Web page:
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Principles and Practice in
Communicating With Children
Communicating with Children ©
National Children's Bureau 2006
Communicating with children in
assessments
• Why do it?
• Context / background
• Benefits
• Good practice
• Cautions
Communicating with Children ©
National Children's Bureau 2006
Who says we have to involve children?
• The UN Convention on the Rights of the Child
• The Children Act 1989, the Children Act 2004
• The Framework for the Assessment of
Children in Need (2000)
• S11 Guidance (2005)
• Working Together to Safeguard Children
(2006)
Communicating with Children ©
National Children's Bureau 2006
Who says...? (cont)
•
•
•
•
Every Child Matters agenda
The context of consumer rights
Local policy
My manager
• My professional standards
Communicating with Children ©
National Children's Bureau 2006
Messages from inquiries
• Communicating with children protects them
• Laming found evidence of no, or limited,
conversations with Victoria Climbié
‘In reality, the conversations with Victoria
were limited to little more than “hello, how are
you?” The only ‘assessment’ completed
involved the writing down of limited and
sometimes contradictory information provided
by Kouao’
Communicating with Children ©
National Children's Bureau 2006
Messages from inspections
‘The National Assessment Framework for
Children in Need is well understood in almost
all councils. The majority of assessments of
children and their families are satisfactory. A
significant minority do not include children
and families sufficiently or incorporate all key
information.’
From ‘Making Every Child Matter’ CSCI
(2005)
Communicating with Children ©
National Children's Bureau 2006
But also from CSCI
‘We see some excellent assessments that:
• fully involve the child and their parents and
take their views into account
• make full use of information from the range of
agencies involved with the child and family
and link it together effectively
• take account of cultural issues and
influences, using the skills of specialist staff
where appropriate
Communicating with Children ©
National Children's Bureau 2006
But also from CSCI (cont)
• assemble a holistic picture of the child in their
family, that weighs the significance of
information from all sources to determine the
nature and extent of risk to them
• use that information and exercise skilled
professional judgement about the issues to
be addressed and needs to be met.’
Communicating with Children ©
National Children's Bureau 2006
Involving children works
• Children feel listened to, taken seriously, and
this helps them to deal with difficult situations
• When children are involved in decisionmaking and planning, the plans are more
likely to be successful
• Services developed with the influence of
children and young people are more likely to
meet their needs
Communicating with Children ©
National Children's Bureau 2006
Good practice 1: Build competence
• By providing information so that children and
young people can contribute meaningfully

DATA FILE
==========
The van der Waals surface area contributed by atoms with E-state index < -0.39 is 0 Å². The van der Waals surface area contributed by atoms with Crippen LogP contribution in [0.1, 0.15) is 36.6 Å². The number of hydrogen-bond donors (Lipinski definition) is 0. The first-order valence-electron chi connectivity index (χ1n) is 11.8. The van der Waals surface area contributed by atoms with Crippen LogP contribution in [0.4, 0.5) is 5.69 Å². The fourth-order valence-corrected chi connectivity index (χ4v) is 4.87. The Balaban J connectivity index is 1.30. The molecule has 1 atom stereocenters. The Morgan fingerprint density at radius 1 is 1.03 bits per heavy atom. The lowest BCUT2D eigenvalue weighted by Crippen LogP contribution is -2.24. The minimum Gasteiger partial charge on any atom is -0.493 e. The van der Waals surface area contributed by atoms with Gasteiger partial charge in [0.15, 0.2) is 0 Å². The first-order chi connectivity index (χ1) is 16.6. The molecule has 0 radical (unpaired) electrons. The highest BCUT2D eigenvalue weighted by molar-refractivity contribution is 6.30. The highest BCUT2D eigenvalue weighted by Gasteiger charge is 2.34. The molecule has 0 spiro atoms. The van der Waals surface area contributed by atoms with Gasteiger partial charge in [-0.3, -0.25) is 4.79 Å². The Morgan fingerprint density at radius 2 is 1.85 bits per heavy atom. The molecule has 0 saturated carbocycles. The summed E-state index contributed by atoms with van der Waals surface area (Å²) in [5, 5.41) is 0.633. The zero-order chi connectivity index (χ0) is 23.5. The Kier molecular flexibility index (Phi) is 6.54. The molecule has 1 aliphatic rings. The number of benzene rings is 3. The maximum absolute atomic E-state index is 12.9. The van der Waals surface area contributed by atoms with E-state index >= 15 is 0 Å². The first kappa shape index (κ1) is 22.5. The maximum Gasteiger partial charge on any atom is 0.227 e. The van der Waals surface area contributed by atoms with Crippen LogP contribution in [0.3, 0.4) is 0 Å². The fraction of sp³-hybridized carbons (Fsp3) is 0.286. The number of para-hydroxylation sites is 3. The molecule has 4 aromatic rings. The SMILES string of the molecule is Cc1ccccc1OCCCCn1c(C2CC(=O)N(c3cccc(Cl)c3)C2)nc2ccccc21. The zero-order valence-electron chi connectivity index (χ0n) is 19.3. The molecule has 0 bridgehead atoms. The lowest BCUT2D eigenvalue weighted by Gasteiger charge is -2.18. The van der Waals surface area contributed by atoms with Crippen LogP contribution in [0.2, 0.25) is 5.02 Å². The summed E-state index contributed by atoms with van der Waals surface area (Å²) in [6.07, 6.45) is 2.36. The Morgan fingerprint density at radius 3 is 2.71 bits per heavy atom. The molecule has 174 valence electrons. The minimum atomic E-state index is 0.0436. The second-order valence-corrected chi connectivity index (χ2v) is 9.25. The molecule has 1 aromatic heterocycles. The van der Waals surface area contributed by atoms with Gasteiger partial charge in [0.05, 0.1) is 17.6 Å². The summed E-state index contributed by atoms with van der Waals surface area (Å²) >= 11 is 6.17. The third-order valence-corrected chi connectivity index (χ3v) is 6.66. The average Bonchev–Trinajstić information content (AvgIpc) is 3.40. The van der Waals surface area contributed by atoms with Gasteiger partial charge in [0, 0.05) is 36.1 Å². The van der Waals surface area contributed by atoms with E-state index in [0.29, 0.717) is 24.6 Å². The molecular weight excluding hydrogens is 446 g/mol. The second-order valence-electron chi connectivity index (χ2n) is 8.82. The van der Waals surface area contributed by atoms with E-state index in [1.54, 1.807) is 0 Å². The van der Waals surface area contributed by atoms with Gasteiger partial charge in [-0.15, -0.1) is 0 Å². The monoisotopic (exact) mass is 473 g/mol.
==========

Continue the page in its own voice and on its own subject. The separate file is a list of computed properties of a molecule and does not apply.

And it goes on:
• By giving time and explanations so that they
can properly understand the issues and the
process
• By being clear about what will be discussed,
and the likely consequences. Be straight
about the boundaries of confidentiality
• By giving access to independent advocacy
services if required
Communicating with Children ©
National Children's Bureau 2006
Good practice 2: Practical considerations
• Pay attention to venues and who will be
present. Children should be involved in
deciding who, when and where
• Provide interpreters if required
• Think about what tools and techniques you will
use. Preparation and planning
• Think about the use of new technologies
Communicating with Children ©
National Children's Bureau 2006
Good practice 3: Create the right culture
• Children are more likely to talk to people they
know and trust – it takes time to build trust
• Feedback and discuss the outcomes, what
happened
• Follow up – do what you said you would do
• Be flexible in response to what children and
young people say
Communicating with Children ©
National Children's Bureau 2006
Good practice 4 : Child-led assessments
• Start with what is important to the child
• Go at the child’s pace – gradually build a
picture of their needs
• Attend to positives as well as negatives
• Forms / tick boxes / checklists don’t always
work well for children
Communicating with Children ©
National Children's Bureau 2006
Children’s responses
• Developmental considerations – children’s
understanding at different ages, adolescents’
willingness to engage
(but don’t forget individual differences)
• Cultural differences
• Adverse events affecting children’s responses
Communicating with Children ©
National Children's Bureau 2006
Cautions
• Sensitivity to children’s plans / schedules
• Don’t let children down – be reliable, honest
and accountable
• Support carers to support the child involved
• Involve other trusted adults outside the family
• Don’t just talk – try other methods
Communicating with Children ©
National Children's Bureau 2006
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